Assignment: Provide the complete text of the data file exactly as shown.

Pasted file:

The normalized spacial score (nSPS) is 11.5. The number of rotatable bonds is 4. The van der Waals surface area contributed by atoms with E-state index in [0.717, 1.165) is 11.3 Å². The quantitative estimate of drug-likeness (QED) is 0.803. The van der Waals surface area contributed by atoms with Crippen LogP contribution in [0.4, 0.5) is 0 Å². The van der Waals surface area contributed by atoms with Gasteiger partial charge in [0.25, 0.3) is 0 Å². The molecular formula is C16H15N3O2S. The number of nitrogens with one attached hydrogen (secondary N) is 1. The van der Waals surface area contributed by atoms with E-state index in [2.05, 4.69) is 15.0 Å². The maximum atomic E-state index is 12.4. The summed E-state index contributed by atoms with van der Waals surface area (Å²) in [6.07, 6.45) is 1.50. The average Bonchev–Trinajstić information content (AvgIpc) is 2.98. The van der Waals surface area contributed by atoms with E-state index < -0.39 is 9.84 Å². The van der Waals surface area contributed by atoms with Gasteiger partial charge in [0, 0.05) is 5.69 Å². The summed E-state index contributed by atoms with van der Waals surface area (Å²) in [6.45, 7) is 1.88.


The normalized spacial score (nSPS) is 11.5. The number of rotatable bonds is 4. The van der Waals surface area contributed by atoms with E-state index in [0.717, 1.165) is 11.3 Å². The quantitative estimate of drug-likeness (QED) is 0.803. The van der Waals surface area contributed by atoms with Crippen LogP contribution in [0.4, 0.5) is 0 Å². The van der Waals surface area contributed by atoms with Gasteiger partial charge in [0.25, 0.3) is 0 Å². The molecular formula is C16H15N3O2S. The number of nitrogens with one attached hydrogen (secondary N) is 1. The van der Waals surface area contributed by atoms with E-state index in [2.05, 4.69) is 15.0 Å². The maximum atomic E-state index is 12.4. The summed E-state index contributed by atoms with van der Waals surface area (Å²) in [6.07, 6.45) is 1.50. The average Bonchev–Trinajstić information content (AvgIpc) is 2.98. The van der Waals surface area contributed by atoms with E-state index < -0.39 is 9.84 Å². The van der Waals surface area contributed by atoms with Gasteiger partial charge in [0, 0.05) is 5.69 Å². The summed E-state index contributed by atoms with van der Waals surface area (Å²) in [6.45, 7) is 1.88.